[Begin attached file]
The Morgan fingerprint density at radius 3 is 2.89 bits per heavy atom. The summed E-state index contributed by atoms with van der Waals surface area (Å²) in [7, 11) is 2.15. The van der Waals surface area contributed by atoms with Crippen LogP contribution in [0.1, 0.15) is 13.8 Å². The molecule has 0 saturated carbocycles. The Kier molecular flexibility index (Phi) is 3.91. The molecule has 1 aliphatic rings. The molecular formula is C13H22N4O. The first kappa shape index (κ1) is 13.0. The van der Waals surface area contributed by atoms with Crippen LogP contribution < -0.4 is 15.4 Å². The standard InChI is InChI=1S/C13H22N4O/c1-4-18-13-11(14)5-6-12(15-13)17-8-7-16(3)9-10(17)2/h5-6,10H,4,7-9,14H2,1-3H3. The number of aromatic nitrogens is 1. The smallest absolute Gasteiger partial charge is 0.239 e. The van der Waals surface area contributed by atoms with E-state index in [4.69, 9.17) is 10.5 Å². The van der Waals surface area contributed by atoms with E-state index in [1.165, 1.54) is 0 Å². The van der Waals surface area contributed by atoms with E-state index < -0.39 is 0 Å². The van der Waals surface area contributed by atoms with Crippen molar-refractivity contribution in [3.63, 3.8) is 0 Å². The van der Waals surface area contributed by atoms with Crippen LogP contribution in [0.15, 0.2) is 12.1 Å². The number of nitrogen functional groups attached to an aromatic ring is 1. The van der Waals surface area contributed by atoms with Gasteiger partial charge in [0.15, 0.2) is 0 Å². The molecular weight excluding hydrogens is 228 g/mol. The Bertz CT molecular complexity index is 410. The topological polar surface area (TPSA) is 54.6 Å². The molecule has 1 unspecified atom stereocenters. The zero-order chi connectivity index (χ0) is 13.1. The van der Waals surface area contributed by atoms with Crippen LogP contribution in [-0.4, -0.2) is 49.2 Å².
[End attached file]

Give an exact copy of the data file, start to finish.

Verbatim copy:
The Morgan fingerprint density at radius 3 is 2.89 bits per heavy atom. The summed E-state index contributed by atoms with van der Waals surface area (Å²) in [7, 11) is 2.15. The van der Waals surface area contributed by atoms with Crippen LogP contribution in [0.1, 0.15) is 13.8 Å². The molecule has 0 saturated carbocycles. The Kier molecular flexibility index (Phi) is 3.91. The molecule has 1 aliphatic rings. The molecular formula is C13H22N4O. The first kappa shape index (κ1) is 13.0. The van der Waals surface area contributed by atoms with Crippen LogP contribution < -0.4 is 15.4 Å². The standard InChI is InChI=1S/C13H22N4O/c1-4-18-13-11(14)5-6-12(15-13)17-8-7-16(3)9-10(17)2/h5-6,10H,4,7-9,14H2,1-3H3. The number of aromatic nitrogens is 1. The smallest absolute Gasteiger partial charge is 0.239 e. The van der Waals surface area contributed by atoms with E-state index in [4.69, 9.17) is 10.5 Å². The van der Waals surface area contributed by atoms with E-state index in [1.165, 1.54) is 0 Å². The van der Waals surface area contributed by atoms with E-state index < -0.39 is 0 Å². The van der Waals surface area contributed by atoms with Crippen molar-refractivity contribution in [3.63, 3.8) is 0 Å². The van der Waals surface area contributed by atoms with Crippen LogP contribution in [0.15, 0.2) is 12.1 Å². The number of nitrogen functional groups attached to an aromatic ring is 1. The van der Waals surface area contributed by atoms with Gasteiger partial charge in [0.15, 0.2) is 0 Å². The molecular weight excluding hydrogens is 228 g/mol. The Bertz CT molecular complexity index is 410. The topological polar surface area (TPSA) is 54.6 Å². The molecule has 1 unspecified atom stereocenters. The zero-order chi connectivity index (χ0) is 13.1. The van der Waals surface area contributed by atoms with Crippen LogP contribution in [-0.4, -0.2) is 49.2 Å².